We shall not cease from exploration, and the end of all our exploring will be to arrive where we started, And know the place for the first time. ~T.S. Eliot Four Quartets

06 December 2007

Denial or Acceptance?

Why didn't we take our son in for an assessment sooner? He's seven now. Why didn't we? I don't know. The doctor asked yesterday.. well he asked if we had noticed anything when he was younger and had we mentioned it to a doctor. Yes and No.

Perhaps it was some deep denial. I had an acquaintance who suggested to me that my son was somewhat autistic at age two, and I quietly but quickly cut her out of my life. She was not an expert in anyway, nor did she have any personal experience, so I felt she was judging my son unfairly. At the time he wasn't talking alot, not as much as the kids in his small play group, and definitely not as much as her daughter. He liked the other mothers in the group, but not her. I think he sensed her judgement, or the fact that she was looking at him to see 'what was wrong' instead of as a little boy. And now of course I cringe at the thought that perhaps she was right, perhaps she saw what I as a new mother could not or did not want to see.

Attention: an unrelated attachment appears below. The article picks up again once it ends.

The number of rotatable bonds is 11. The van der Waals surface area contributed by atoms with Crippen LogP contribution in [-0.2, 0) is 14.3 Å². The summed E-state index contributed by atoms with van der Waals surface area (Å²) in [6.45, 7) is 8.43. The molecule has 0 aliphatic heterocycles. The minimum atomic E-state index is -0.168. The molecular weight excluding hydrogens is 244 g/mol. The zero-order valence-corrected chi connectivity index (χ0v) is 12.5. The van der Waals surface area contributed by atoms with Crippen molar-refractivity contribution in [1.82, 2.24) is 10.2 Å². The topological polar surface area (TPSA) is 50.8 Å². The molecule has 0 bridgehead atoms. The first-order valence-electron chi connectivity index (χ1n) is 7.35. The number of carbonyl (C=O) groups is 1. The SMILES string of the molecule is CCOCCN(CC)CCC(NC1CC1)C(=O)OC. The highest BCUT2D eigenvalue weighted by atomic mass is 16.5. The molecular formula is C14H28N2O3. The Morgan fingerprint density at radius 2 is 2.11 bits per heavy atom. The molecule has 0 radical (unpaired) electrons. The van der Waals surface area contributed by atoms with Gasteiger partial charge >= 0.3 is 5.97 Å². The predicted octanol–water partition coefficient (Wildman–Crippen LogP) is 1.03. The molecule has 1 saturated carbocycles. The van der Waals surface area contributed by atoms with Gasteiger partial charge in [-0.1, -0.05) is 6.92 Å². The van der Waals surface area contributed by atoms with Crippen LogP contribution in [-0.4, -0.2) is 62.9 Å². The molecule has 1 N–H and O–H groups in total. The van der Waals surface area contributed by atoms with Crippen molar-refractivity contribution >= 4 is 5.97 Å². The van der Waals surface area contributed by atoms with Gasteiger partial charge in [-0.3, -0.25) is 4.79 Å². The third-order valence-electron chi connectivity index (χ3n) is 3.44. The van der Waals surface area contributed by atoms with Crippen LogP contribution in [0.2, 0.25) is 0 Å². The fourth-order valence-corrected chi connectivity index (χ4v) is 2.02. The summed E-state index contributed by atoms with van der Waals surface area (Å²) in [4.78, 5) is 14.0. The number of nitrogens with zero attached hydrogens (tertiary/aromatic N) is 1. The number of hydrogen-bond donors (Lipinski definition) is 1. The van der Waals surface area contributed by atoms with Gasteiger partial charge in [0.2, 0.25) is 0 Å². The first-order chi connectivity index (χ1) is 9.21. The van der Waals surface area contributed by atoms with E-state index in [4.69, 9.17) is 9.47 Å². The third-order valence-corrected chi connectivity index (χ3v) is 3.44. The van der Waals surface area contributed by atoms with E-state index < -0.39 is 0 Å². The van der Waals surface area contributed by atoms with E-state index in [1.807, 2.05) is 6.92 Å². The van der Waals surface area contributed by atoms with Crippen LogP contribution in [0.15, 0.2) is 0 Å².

My son never did well in groups, always running off and doing his own thing, never really wanting to sit still, except when I read to him, but we took that as high-spirited, strong willed, etc. But he is loving, not destructive, affectionate and was reading at age 6. If he hadn't started school, I'm not sure we would've changed anything at all. Denial, maybe a bit. I think we accepted him for who he is. The fact that we will not be medicating him no matter what the diagnosis, means that not much will probably change in him. I do think though, that any help in terms of therapy for him, a support group for us might be a good thing. Since we are fairly isolated and don't really get any practical support from family (mine in America, and his about an hour away) it would be good to meet other people in a similar situation. Of course my son as of right now doesn't think he has a problem, its everyone else! Though he did say yesterday that he's tired of being left out and feeling like no one understands him at school.

The doctor didn't have much to say really. He said he will refer us somewhere, I think its family psychiatry instead of psychology which is what we met with last week. I can see now how it is that its taken some people years to obtain a proper diagnosis. What a convoluted time wasting system this is. So now we wait, again.

2 comments:

andrea said...

It took years to really see the aspie qualities of my kid, partly from unfamiliarity, and partly because in a geeky family like ours ... most of those qualities are "normal". Not until the teen years did the social issues, the APD issues, and ADHD-related educational issues really become unavoidable. The tics went away after several years, as happens sometimes. But I think there was less "denial" as unawareness and a sense of internal normalcy: "this is just the way we are".

Mary said...

Andrea,
Yes I can see that too, about the lack of awareness. My son's behaviour is getting slightly more eccentric but even though his great uncle has aspergers no one in the family even suggested this for our son, even now, they seemed surprised that he might have ADHD..